# Webel: SysML4Mathematica: POLICY: Handle flow sign changes via a single negative (not duplicated and "adjusted" algebra). This strategy may come at a very slight performance cost (for benefit of more robustness).

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This policy for the Webel `Psy` library for Psychrometrics (humid air physics) in Mathematica is very easy to apply in the Wolfram Language code (indeed much easier than not applying it), and comes only at a very slight performance cost, for a great advantage in robustness. From the point of view of the SysML modelling for SysML4Mathematica it involves a bit more lower-level modelling fuss, but is still worth doing, and makes higher level SysML modelling easier (and more robust).

### From the Mathematica code point of view

Consider this `Psy` library Mathematica code for rate of water vapour added TO humid air going from a State1 with humidity ratio 'w1' and State2 with humidity ratio 'w2', and with 'mDot\$a' the mass flow rate of the dry air portion ("fraction"):

``````
psy\$E\$mDot\$wat\$i[mDot\$a_,w1_,w2_] := mDot\$a (w2 - w1);
``````

For the convenience of coding and modelling at higher levels (and to avoid having to use negation at higher levels), a version of the function that gives the mDot\$wat\$o (out) could be used. It might be tempting to implement such by just reversing the 'w1' and 'w2' as:

``````
psy\$E\$mDot\$wat\$o[mDot\$a_,w1_,w2_] := mDot\$a (w1 - w2);
``````

But what if there was an error in the rest of the formula in the above approach? You'd have to change the algebra for some reason (and potentially fiddle with the signs also) in 2 separate places, which does not respect [util: ssot_dry_]. It is also more error prone.

The policy described here, however, advocates that - given we already have `mDot\$wat\$i` - the `mDot\$wat\$o` should be implemented instead with reuse by introducing simple numerical negation without any more algebra:

``````
psy\$E\$mDot\$wat\$o[mDot\$a_,w1_,w2_] :=
- psy\$E\$mDot\$wat\$i[mDot\$a,w1,w2];
``````

For this very simple case it might not seem to be such a big deal, but it pays off for more complex systems.

### From the SysML modelling point of view

For reasons described here (a better way using Mathematica as external maths engine is given here), each Mathematica function is encapsulated in the SysMLv1.x model as both a ConstraintBlock and a Behavior, preferably as a simple OpaqueBehavior with a simple mathematical Constraint given in an opaque language (and requiring no further modelling), or as an Activity.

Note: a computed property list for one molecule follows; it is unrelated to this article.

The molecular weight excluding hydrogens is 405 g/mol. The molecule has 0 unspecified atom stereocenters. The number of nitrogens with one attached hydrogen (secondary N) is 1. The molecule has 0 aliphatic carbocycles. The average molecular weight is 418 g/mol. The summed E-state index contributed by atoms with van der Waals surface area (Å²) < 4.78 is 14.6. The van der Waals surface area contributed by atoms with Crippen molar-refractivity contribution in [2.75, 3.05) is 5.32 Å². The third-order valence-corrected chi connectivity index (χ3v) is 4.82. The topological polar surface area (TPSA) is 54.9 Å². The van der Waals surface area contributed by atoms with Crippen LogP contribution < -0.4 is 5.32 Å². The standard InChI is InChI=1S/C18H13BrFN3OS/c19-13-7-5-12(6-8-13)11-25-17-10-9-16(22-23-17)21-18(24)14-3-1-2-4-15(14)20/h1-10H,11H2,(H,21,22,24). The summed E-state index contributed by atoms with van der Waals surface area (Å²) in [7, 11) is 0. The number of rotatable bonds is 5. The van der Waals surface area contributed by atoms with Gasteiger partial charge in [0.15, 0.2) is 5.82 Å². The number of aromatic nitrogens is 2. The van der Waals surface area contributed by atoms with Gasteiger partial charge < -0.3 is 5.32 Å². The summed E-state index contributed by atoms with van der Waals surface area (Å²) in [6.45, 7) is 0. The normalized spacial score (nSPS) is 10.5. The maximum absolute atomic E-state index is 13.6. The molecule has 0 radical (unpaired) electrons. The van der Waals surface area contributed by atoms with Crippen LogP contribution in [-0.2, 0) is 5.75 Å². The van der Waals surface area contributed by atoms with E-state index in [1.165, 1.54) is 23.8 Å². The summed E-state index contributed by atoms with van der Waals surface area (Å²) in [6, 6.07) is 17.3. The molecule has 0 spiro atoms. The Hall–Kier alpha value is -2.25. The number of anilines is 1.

In the case of the SysML Parametrics approach, a simple ConstraintBlock for `psy\$E\$mDot\$wat\$i` has been used (as a constraint property) in a wrapping and negating ConstraintBlock `psy\$E\$mDot\$wat\$o` together with a usage of a simple ConstraintBlock `@neg` to perform the flow direction negation. Implementing the wrapping ConstraintBlock `psy\$E\$mDot\$wat\$o` requires modelling of an extra SysML Parametric Diagram, but it's very simple to do.

In the case of the SysML Activities approach, a simple OpaqueBehavior for `psy\$E\$mDotWatIn` has been used (via a CallBehaviorAction) in a wrapping and negating Activity `psy\$E\$mDot\$wat\$o` together with a usage of a simple OpaqueBehavior `@negQ` (that can handle a Quantity) to perform the flow direction negation.

In both cases, there is no need to "repeat and adapt" the formula algebra of the Constraint of the `psy\$E\$mDot\$wat\$i` ConstraintBlock or of the 'body' of the `psy\$E\$mDot\$wat\$i` OpaqueExpression. From the SysML side, it does, however, introduce this small risk:

One has to be careful in the wrapping diagrams that perform the negation not to get parameter wires crossed!
]

But overall, it's well worth applying this policy strictly. At higher levels of modelling, it quickly pays off.

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